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Structural Steel Construction Workers assemble rigging gear to move and position equipment and structural components, erect scaffolding, position and secure steel reinforcing in concrete forms, and erect and dismantle structural steel frames.
Assembles and installs rigging gear, such as cables, ropes, pulleys and winches, to lift, lower, move and position equipment, structural steel and other heavy objects. Registration or licensing may be required.
Erects and dismantles scaffolding to provide work platforms on building and industrial sites, and for temporary structures such as staging and seating. Registration or licensing may be required.
Positions and secures steel bars and steel mesh in concrete forms to reinforce concrete structures. Registration or licensing may be required.
Erects and dismantles structural steel frames of buildings and other structures. Registration or licensing may be required.
Earnings are for full-time workers before tax, excluding superannuation. Earnings are a guide only and can vary greatly.
Likely change in the number of jobs over the next 5 years, based on the Department of Employment projections.
Skill Level is the education or training usually needed to do well in this job. Relevant experience is sometimes viewed just as highly.
Employment Size is the number of people who work in this job in Australia.
An above average unemployment rate shows people who do this job are more likely to be out of work than people who do other jobs.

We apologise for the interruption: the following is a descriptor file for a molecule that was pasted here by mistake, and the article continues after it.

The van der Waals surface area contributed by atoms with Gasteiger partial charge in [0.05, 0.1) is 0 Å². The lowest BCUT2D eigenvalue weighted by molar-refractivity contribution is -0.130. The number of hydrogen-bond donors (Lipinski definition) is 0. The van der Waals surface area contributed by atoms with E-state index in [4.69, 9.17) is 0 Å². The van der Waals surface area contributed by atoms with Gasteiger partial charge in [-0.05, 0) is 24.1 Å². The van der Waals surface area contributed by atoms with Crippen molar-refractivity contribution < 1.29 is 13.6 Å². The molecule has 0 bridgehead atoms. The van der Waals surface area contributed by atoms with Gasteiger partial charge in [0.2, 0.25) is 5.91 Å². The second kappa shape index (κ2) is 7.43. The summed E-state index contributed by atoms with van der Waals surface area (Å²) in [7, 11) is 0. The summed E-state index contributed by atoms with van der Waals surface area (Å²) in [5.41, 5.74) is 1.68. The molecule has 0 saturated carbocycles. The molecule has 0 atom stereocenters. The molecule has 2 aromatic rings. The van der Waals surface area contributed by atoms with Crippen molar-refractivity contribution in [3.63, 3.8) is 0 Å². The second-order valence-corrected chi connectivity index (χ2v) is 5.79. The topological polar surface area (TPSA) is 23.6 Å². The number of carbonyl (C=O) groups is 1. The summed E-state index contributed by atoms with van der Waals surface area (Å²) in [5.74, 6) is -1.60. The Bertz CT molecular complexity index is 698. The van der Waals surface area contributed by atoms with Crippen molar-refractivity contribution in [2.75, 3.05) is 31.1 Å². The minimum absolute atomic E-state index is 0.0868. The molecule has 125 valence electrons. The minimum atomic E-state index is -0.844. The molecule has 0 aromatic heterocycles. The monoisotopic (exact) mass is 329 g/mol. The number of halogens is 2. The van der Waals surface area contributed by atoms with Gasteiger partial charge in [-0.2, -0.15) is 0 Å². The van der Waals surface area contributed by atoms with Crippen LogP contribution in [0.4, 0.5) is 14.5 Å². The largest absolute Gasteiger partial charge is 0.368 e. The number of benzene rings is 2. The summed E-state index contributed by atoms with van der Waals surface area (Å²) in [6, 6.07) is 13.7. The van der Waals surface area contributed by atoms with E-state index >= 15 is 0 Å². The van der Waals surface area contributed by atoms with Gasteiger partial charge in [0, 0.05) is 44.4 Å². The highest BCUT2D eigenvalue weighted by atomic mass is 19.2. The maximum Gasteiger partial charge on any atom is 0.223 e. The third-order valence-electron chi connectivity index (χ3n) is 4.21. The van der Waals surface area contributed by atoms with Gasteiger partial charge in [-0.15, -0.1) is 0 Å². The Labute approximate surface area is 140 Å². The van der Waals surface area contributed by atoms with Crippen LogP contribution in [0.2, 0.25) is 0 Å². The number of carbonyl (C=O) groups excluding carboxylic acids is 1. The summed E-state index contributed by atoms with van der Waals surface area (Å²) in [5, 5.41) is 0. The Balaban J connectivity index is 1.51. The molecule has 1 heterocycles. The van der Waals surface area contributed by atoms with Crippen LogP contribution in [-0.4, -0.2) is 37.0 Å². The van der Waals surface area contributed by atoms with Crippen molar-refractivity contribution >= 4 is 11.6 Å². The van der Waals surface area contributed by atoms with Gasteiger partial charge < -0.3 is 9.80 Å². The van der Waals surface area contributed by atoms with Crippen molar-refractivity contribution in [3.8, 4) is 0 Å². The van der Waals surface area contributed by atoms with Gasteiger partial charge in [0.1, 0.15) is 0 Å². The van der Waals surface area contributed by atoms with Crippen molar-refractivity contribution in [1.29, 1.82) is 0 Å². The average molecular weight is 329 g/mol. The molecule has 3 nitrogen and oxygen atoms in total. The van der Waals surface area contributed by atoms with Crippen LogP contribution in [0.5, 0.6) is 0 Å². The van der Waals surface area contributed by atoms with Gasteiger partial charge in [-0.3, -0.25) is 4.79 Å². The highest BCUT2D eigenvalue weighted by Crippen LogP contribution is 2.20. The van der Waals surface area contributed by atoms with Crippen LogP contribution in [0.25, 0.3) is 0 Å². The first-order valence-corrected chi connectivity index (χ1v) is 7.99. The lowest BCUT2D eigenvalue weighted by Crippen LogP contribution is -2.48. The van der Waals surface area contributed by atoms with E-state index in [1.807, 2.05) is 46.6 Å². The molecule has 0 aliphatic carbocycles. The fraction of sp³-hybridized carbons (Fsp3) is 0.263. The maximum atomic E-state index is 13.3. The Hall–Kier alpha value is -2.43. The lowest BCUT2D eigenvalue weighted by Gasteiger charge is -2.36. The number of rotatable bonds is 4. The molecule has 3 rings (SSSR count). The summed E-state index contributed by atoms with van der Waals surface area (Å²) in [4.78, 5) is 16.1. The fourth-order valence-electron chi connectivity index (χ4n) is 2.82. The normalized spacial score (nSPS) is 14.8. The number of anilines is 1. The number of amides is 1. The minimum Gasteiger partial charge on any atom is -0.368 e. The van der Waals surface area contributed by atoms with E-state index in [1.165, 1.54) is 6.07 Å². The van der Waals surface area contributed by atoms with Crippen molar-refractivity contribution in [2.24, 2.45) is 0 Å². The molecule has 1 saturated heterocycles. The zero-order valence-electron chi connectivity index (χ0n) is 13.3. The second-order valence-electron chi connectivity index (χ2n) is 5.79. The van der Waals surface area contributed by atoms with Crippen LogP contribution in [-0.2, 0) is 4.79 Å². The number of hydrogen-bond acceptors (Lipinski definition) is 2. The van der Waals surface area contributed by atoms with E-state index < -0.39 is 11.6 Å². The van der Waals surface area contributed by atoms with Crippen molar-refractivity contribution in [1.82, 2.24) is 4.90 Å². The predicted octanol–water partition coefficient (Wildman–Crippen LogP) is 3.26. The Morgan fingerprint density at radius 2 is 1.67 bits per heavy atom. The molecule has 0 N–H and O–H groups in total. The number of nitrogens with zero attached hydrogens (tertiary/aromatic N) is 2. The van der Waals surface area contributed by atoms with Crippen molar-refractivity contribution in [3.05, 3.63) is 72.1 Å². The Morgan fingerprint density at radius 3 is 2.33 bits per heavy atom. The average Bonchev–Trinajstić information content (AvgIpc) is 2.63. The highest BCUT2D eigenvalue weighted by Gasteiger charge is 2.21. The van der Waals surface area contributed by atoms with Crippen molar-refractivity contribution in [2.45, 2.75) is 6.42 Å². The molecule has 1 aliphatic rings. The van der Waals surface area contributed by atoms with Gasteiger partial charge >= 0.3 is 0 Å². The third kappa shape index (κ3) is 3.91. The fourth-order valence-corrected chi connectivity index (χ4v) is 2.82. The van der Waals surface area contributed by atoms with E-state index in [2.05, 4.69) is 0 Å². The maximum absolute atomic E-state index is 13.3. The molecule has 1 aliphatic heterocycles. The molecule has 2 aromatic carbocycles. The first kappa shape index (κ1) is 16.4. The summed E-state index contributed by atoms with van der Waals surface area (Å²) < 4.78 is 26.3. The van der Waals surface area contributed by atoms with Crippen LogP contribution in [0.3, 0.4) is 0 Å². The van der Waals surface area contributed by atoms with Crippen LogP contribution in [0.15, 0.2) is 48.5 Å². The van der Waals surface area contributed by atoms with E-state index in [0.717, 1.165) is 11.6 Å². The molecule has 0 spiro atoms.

Full-time workers usually work 35 hours or more a week (in all their jobs combined).
This is a large occupation employing 29,000 workers. Over the past 5 years the number of jobs has grown strongly.Very strong growth is expected in the future. New jobs and turnover from workers leaving may create between 25,001 and 50,000 job openings over the 5 years to 2020.
No data is available for the selected graph for this Occupation.
A Certificate II or III, or at least 1 year of relevant experience, is usually needed to work in this job. Around two in five workers have a Certificate III/IV. Even with a qualification, sometimes experience or on-the-job training is necessary. Registration or licensing may be required.
If you are interested in this style of work, there are a wide range of training options available that could lead to this or a similar job. The pathway that is right for you will depend on your skills and interests.
It is a good idea to speak to industry bodies, employers, and workers to learn more about the skills and qualifications you will need.
Employers look for Structural Steel Construction Workers who are motivated and hardworking.
The topics, subjects, or knowledge areas workers rate as most important are shown below.
Materials, methods, and the tools used to construction or repair of houses, buildings, or other structures such as highways and roads.
Machines and tools, including their designs, uses, repair, and maintenance.
Arithmetic, algebra, geometry, calculus, or statistics.
Use of equipment, rules and ideas to protect people, data, property, and institutions.
Planning and coordination of people and resources.
Structural Iron and Steel Workers Opens in a new windowO*NET is a trademark of the U.S. Department of Labor, Employment and Training Administration. The information on this site is derived from the US Department of Labor O*NET Database Version 21.2
Learn about the daily activities, and physical and social demands faced by workers. Explore the values and work styles that workers rate as most important.
The work activities workers rate as most important are shown below.
Using hands and arms in handling, installing, positioning, and moving materials, and manipulating things.
Inspecting equipment, structures, or materials for errors, problems or defects.
Doing things that use of your arms and legs and whole body, such as climbing, lifting, balancing, walking, stooping, and handling of materials.
Looking for, getting and understanding different kinds of information.
Giving information to supervisors, co-workers, and staff by telephone, in written form, e-mail, or in person.